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Private First Class, U.S. Army Battery C, 2nd Battalion, 4th Artillery, 9th Infantry Division
Sammy Davis took some ribbing in the Army because he shared a name with the famous entertainer. Much later, long after his military days were over, he would again gain some acclaim among his old comrades, this time as the “real” Forrest Gump.
Davis enlisted in the Army directly out of high school in 1966. Volunteering for the artillery because his father had been an artilleryman in World War II, he was assigned to the 4th Artillery. Soon after completing training, he asked to be sent to Vietnam.
Early on November 18, 1967, his unit of four guns and forty-two men was helicoptered into an area west of Cai Lay to set up a forward fire-support base—Firebase Cudgel—for the American 9th Infantry Division operating in the area. Shortly after midnight the next morning, Private First Class Davis’ Battery C came under heavy mortar attack. Simultaneously, an estimated fifteen hundred Vietcong soldiers launched an intense ground assault, failing to overrun the Americans only because a river separated the two forces.
Davis’ squad was operating a 105 mm howitzer that fired eighteen thousand beehive darts in each shell. When he saw how close the enemy had come, Davis took over a machine gun and provided covering fire for his gun crew. But an enemy recoilless rifle round scored a direct hit on the howitzer, knocking the crew from the weapon and blowing Davis sideways into a foxhole. Sometime before dawn, as he lay unconscious, he was seriously wounded in the back and buttocks by a beehive round fired from an American weapon. When Davis regained consciousness, he was convinced that the heavily outnumbered Americans couldn’t survive the attack, so he decided to fire off at least one round from the damaged artillery piece before being overrun. He struggled to his feet, rammed a shell into the gun, and fired point-blank at the Vietcong who were advancing five deep directly in front of the weapon; the beehive round cut them down. An enemy mortar round exploded nearby, knocking Davis to the ground, but he got up and kept firing the howitzer. When there were no more rounds left, he fired a white phosphorus shell, and then the last round he had—a “propaganda shell” filled with leaflets.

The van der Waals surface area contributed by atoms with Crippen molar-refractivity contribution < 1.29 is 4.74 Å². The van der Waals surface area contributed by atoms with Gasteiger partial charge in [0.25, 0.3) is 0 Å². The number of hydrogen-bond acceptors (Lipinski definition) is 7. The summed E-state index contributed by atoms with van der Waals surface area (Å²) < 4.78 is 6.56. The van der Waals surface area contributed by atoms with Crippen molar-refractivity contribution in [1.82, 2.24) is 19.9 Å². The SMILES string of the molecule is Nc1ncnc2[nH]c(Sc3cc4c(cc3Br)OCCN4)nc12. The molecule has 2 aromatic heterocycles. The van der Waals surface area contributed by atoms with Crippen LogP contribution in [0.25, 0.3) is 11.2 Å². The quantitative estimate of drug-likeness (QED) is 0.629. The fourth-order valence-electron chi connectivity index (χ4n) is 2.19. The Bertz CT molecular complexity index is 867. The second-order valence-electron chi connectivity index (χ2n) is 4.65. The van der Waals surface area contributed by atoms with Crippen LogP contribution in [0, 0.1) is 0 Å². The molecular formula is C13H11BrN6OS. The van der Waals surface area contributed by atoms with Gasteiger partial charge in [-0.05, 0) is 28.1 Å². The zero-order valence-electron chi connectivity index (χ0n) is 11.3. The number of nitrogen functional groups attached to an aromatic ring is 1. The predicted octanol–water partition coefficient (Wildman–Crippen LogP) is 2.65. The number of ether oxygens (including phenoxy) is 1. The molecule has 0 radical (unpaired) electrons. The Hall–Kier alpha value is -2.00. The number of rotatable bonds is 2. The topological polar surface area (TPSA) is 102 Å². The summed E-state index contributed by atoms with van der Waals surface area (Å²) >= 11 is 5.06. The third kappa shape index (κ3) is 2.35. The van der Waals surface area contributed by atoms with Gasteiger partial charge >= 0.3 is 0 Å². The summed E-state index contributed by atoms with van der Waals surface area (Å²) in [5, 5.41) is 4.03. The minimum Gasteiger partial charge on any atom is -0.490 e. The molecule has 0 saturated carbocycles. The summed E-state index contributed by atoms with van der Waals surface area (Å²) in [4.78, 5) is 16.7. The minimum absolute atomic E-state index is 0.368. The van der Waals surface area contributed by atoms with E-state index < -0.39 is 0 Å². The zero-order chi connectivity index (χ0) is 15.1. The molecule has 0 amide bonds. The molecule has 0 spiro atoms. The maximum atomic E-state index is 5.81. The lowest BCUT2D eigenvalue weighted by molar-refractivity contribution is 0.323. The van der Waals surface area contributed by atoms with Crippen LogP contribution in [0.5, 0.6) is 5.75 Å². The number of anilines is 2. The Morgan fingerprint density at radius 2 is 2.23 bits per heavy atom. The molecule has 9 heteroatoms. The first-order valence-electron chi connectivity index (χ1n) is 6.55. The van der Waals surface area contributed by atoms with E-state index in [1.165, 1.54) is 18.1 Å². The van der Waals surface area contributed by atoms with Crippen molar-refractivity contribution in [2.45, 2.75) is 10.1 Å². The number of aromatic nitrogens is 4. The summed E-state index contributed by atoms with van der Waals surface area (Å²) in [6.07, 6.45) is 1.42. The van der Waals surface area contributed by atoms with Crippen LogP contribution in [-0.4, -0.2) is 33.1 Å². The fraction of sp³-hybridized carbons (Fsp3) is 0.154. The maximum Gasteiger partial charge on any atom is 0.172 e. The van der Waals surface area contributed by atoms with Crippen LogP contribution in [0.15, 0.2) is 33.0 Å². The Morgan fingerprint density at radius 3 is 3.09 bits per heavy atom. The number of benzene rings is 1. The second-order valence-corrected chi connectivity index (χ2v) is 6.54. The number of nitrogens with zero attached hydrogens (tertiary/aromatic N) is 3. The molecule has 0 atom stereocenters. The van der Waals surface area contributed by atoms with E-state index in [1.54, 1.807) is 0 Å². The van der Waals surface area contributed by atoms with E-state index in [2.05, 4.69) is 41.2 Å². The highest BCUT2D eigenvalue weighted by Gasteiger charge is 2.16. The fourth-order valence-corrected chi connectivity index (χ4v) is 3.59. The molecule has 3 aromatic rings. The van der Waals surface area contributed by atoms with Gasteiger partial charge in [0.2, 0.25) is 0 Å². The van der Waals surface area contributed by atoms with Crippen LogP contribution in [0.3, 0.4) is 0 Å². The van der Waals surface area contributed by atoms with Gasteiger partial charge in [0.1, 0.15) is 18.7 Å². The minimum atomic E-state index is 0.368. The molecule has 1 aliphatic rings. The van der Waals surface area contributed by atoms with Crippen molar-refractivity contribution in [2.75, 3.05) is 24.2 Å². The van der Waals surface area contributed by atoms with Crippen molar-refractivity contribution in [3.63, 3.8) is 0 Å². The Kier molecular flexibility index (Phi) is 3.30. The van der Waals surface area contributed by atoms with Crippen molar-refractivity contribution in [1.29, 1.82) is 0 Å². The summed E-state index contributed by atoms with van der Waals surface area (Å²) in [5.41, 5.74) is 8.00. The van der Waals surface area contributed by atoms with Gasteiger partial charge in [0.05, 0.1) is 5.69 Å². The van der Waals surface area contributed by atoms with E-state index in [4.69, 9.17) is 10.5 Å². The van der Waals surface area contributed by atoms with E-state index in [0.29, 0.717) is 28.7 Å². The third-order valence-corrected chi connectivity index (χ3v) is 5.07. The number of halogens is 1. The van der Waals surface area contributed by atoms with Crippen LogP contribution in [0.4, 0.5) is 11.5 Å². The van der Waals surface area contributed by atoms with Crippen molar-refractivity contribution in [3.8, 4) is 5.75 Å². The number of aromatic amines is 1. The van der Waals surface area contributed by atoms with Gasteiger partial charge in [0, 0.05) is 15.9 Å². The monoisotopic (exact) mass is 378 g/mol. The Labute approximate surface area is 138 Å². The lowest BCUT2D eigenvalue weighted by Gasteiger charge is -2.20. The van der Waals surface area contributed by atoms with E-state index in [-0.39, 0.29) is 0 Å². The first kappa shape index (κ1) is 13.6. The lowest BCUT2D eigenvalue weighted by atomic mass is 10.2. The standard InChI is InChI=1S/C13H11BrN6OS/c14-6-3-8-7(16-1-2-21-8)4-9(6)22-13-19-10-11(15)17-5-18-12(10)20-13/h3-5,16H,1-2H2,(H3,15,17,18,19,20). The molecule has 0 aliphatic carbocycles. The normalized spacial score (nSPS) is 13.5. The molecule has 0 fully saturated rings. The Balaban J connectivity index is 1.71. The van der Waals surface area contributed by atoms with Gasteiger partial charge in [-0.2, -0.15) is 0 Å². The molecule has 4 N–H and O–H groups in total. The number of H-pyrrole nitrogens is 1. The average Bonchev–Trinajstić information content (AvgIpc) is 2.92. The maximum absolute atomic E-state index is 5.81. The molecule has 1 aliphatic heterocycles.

At this point, he heard yelling from the other side of the river and realized that GIs had been cut off there. Despite the fact that he could not swim due to his injuries, he got in the water and paddled across on an air mattress from the American camp. Scrambling up the bank, he found three wounded soldiers, one of them suffering from a head wound that looked fatal. He gave them all morphine and got the gravely wounded soldier back across the river where others pulled him to safety. Davis then went back for the other two wounded soldiers and pulled them onto the air mattress across the river to the firebase. He eventually made his way to an American howitzer crew and resumed the fight.
While he was recovering in the hospital, Davis learned that he was going home. He petitioned General William Westmoreland to be allowed to stay with his unit. Permission was granted, although Davis was so hobbled by his wounds that he was made a cook.
On Nov. 19, 1968, exactly one year and one day after the nightlong firefight at Cai Lay, Davis received the Medal of Honor from President Lyndon Johnson. Years later, footage of LBJ putting the medal around Davis’s neck appeared in the movie Forrest Gump (with Tom Hanks’ head substituted for Davis’), and Gump’s fictional Medal of Honor citation was loosely based on Davis’ real one.